Liam Lonergan: laughing is a serious business
In yesterday’s blog I ran an extract from a chat Liam Lonergan had with comedian and club owner Ivor Dembina for his BA (Hons) course in Creative and Media Writing at the University of Portsmouth.
In this further extract, they talk about running comedy clubs.
Ivor Dembina’s Hampstead Comedy Club in London celebrates its 20th anniversary next month.
Ivor Dembina – club owner and promoter
Ivor Dembina: At the moment you have a lot of these free gigs. There’s a reason for that. Most people are not going to local live comedy clubs because they’ve been persuaded the only stuff worth seeing is the stuff that’s been on TV. And, as soon as anyone half decent turns up who has a bit of talent, they disappear off the face of the earth…
Liam Lonergan: …onto TV.
Ivor: Yeah. They get signed by an agent and you don’t see them on the club circuit anymore. So the quality of the clubs goes down. So, this is a bit of a drag. But someone goes to a landlord and says: “Look, you have got an empty room up there on a Tuesday night.”
And the landlord says “Yeah I have.”
So you go: “Would you want me to fill it?”
The landlord says: “Yeah. What you gonna do?”
“I’ll put on a free show. I’ll get fifteen comedy acts and they’ll all bring at least one mate. So that’s thirty people. Maybe another ten people will wander in. So I’ll get you forty drinkers. You give me £50 and I’ll organise it.”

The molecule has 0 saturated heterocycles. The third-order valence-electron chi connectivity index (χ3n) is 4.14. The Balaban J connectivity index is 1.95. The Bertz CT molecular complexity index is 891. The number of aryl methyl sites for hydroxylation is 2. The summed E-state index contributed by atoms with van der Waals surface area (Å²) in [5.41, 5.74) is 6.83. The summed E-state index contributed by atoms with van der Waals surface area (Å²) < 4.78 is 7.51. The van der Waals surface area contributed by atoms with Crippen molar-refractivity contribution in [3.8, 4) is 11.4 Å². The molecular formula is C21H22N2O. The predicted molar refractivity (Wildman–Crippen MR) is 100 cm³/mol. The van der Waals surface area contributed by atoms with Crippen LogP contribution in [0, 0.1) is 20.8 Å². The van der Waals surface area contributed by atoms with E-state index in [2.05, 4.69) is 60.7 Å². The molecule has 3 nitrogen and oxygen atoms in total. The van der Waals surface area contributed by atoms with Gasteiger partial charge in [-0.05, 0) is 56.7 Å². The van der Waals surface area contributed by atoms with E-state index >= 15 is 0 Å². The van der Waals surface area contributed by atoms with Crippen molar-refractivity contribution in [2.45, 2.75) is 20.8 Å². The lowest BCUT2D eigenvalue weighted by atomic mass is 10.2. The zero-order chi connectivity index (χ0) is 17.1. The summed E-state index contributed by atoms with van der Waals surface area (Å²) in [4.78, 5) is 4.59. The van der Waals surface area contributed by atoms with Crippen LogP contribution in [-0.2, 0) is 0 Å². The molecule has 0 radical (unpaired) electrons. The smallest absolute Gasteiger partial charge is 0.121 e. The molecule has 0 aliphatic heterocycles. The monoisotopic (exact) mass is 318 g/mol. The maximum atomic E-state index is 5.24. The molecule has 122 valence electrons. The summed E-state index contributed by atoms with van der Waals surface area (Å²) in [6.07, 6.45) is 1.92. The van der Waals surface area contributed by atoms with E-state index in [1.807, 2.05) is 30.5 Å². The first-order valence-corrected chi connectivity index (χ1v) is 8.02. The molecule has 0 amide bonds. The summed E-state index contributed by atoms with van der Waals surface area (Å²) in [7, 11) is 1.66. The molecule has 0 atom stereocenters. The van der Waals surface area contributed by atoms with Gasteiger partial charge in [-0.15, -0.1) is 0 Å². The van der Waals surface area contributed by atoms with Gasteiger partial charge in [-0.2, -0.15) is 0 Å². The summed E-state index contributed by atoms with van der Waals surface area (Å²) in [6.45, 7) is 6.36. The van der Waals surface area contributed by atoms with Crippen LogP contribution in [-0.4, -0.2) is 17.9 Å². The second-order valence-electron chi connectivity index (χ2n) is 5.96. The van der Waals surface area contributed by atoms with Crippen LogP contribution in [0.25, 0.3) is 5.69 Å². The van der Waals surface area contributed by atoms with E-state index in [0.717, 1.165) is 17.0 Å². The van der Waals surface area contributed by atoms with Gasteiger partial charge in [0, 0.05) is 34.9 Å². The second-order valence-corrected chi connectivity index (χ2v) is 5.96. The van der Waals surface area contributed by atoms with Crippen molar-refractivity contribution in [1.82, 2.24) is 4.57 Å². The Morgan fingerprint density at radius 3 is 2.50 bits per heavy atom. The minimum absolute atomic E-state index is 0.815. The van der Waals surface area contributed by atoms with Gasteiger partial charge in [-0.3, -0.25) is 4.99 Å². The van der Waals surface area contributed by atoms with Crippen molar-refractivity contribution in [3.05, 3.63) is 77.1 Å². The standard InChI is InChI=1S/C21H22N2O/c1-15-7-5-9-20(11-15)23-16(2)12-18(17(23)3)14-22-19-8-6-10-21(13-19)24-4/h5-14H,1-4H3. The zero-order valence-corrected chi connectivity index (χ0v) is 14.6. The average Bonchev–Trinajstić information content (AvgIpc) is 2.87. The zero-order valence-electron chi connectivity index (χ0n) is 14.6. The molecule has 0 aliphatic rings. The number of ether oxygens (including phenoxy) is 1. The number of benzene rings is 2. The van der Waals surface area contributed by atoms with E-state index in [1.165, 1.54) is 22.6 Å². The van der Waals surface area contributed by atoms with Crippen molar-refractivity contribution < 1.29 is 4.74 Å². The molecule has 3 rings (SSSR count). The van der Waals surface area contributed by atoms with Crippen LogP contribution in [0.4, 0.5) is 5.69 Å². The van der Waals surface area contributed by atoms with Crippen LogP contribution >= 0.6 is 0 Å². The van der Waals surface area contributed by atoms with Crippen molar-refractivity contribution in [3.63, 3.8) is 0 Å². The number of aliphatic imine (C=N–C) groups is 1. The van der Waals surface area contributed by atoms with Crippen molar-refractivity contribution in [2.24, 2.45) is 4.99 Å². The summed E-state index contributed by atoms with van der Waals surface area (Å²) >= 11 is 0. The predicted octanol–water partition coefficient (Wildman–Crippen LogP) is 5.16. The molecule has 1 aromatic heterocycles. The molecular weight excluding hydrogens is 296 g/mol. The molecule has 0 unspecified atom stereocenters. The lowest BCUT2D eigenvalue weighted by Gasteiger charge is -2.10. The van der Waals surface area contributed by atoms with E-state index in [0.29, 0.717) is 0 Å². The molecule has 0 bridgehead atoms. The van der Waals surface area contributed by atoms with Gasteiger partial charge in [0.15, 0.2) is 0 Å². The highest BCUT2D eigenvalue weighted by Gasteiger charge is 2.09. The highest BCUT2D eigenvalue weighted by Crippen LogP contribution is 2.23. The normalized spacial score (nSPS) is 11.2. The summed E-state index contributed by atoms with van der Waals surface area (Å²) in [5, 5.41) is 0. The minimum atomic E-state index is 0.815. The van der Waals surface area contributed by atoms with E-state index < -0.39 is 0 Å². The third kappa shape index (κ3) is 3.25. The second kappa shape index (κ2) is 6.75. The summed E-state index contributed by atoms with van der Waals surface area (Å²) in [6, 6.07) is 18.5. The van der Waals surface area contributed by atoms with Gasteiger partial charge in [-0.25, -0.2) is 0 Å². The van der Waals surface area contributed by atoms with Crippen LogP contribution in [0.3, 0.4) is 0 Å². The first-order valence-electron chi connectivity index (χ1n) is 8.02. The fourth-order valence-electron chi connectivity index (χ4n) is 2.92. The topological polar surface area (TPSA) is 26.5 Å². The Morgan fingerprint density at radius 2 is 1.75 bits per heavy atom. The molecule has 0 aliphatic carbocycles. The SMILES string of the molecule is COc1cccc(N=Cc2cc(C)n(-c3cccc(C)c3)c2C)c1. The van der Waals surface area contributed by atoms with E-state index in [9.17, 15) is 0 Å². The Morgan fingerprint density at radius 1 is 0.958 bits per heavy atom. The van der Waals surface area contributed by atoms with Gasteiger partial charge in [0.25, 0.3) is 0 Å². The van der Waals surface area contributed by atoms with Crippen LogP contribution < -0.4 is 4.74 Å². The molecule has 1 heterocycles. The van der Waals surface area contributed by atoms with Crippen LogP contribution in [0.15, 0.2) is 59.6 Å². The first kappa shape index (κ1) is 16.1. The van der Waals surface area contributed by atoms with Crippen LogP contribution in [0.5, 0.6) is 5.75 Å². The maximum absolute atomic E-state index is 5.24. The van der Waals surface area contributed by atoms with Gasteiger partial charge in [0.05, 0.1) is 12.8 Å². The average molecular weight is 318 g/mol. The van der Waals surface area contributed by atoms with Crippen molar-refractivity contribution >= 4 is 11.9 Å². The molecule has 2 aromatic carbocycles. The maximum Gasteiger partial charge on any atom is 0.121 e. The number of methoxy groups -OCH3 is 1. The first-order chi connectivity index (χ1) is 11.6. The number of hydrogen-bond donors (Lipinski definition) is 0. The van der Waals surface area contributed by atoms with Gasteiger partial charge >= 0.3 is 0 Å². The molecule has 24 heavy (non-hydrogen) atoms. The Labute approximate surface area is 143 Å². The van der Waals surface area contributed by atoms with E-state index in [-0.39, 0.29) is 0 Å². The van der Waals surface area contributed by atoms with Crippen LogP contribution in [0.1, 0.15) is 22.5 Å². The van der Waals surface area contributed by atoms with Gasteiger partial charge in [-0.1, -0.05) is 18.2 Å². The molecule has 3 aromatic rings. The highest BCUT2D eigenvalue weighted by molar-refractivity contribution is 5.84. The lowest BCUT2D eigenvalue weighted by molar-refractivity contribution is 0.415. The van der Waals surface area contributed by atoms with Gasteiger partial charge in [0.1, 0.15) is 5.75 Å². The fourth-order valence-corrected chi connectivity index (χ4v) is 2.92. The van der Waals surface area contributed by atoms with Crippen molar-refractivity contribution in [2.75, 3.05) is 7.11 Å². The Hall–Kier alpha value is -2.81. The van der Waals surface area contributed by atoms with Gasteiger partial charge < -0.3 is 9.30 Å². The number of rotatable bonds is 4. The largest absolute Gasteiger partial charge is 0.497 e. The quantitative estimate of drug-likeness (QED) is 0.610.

So the landlord thinks: “£50… forty drinkers… I’ll ‘ave some of that”.
The landlord don’t give a fuck about the quality of the show. All he cares is that there’s forty people drinking his beer in an otherwise empty room. And that’s why you’ve got all these… There’s no quality control… And any comedian who is any good will soon get depressed by that arrangement. The most each of the fifteen acts can do is five minutes. You never develop. You never get any real critical feedback. The audience aren’t a real audience because 70% of the audience are either other comics or their friends. So no-one’s going to come up to you and say: “Actually. That wasn’t really very good mate”.
The thing about a comedy club is you have to build it.
Anyone – any cunt – you can put this in your thing – any cunt can fill a comedy room. For one night.
But can you fill it so they will come back next week? And will they still be coming back in six weeks’ time?
The answer is… That’s harder.
Not only have you got to have consistently interesting and good quality entertainment but you’ve got to the have the audience leaving thinking: I’m coming back here.
And now people have so many entertainment choices that how often do you go to the same place every week? Also the idea of local entertainment – We always go down to Ivor’s or to Andy’s or to Liam’s on a Tuesday night – that has been kind of eroded by the internet, by TV, by going abroad.
People think: “Where can we go?”
Well, they can go down to the West End or spend Saturday night in Rayleigh or Portsmouth. That, Ah, this is a bit local has gone.
Also what is interesting is that somewhere in the history of this the idea came up that you have to see comedy accompanied by alcohol. There’s now a myth that, in order to enjoy comedy, you have to have a drink. It’s bullshit.